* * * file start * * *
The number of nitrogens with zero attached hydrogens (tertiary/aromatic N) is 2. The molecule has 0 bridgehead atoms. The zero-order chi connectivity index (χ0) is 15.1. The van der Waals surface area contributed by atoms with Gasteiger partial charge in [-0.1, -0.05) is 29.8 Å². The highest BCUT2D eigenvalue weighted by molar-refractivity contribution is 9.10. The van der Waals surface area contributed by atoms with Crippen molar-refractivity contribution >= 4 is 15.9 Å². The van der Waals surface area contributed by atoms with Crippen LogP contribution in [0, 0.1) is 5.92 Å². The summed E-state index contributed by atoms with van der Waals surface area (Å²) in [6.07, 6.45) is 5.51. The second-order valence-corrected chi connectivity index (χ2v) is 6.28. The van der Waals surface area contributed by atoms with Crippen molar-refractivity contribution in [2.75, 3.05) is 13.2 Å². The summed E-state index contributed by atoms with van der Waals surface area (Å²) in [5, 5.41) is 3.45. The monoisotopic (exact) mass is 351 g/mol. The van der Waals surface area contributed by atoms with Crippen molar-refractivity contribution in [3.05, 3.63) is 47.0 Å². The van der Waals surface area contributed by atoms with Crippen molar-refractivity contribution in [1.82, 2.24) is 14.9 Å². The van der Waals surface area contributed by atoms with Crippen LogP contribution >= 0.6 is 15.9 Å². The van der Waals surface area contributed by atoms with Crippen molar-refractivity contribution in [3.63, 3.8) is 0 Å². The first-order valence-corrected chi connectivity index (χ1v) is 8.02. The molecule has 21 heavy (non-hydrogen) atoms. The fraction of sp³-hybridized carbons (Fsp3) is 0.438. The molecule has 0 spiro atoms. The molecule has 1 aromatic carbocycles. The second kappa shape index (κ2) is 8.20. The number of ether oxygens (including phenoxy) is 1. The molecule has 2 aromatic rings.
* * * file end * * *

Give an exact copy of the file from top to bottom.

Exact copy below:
The number of nitrogens with zero attached hydrogens (tertiary/aromatic N) is 2. The molecule has 0 bridgehead atoms. The zero-order chi connectivity index (χ0) is 15.1. The van der Waals surface area contributed by atoms with Gasteiger partial charge in [-0.1, -0.05) is 29.8 Å². The highest BCUT2D eigenvalue weighted by molar-refractivity contribution is 9.10. The van der Waals surface area contributed by atoms with Crippen molar-refractivity contribution >= 4 is 15.9 Å². The van der Waals surface area contributed by atoms with Crippen LogP contribution in [0, 0.1) is 5.92 Å². The summed E-state index contributed by atoms with van der Waals surface area (Å²) in [6.07, 6.45) is 5.51. The second-order valence-corrected chi connectivity index (χ2v) is 6.28. The van der Waals surface area contributed by atoms with Crippen molar-refractivity contribution in [2.75, 3.05) is 13.2 Å². The summed E-state index contributed by atoms with van der Waals surface area (Å²) in [5, 5.41) is 3.45. The monoisotopic (exact) mass is 351 g/mol. The van der Waals surface area contributed by atoms with Crippen molar-refractivity contribution in [3.05, 3.63) is 47.0 Å². The van der Waals surface area contributed by atoms with Crippen molar-refractivity contribution in [1.82, 2.24) is 14.9 Å². The van der Waals surface area contributed by atoms with Crippen LogP contribution >= 0.6 is 15.9 Å². The van der Waals surface area contributed by atoms with Crippen molar-refractivity contribution in [3.63, 3.8) is 0 Å². The first-order valence-corrected chi connectivity index (χ1v) is 8.02. The molecule has 21 heavy (non-hydrogen) atoms. The fraction of sp³-hybridized carbons (Fsp3) is 0.438. The molecule has 0 spiro atoms. The molecule has 1 aromatic carbocycles. The second kappa shape index (κ2) is 8.20. The number of ether oxygens (including phenoxy) is 1. The molecule has 2 aromatic rings.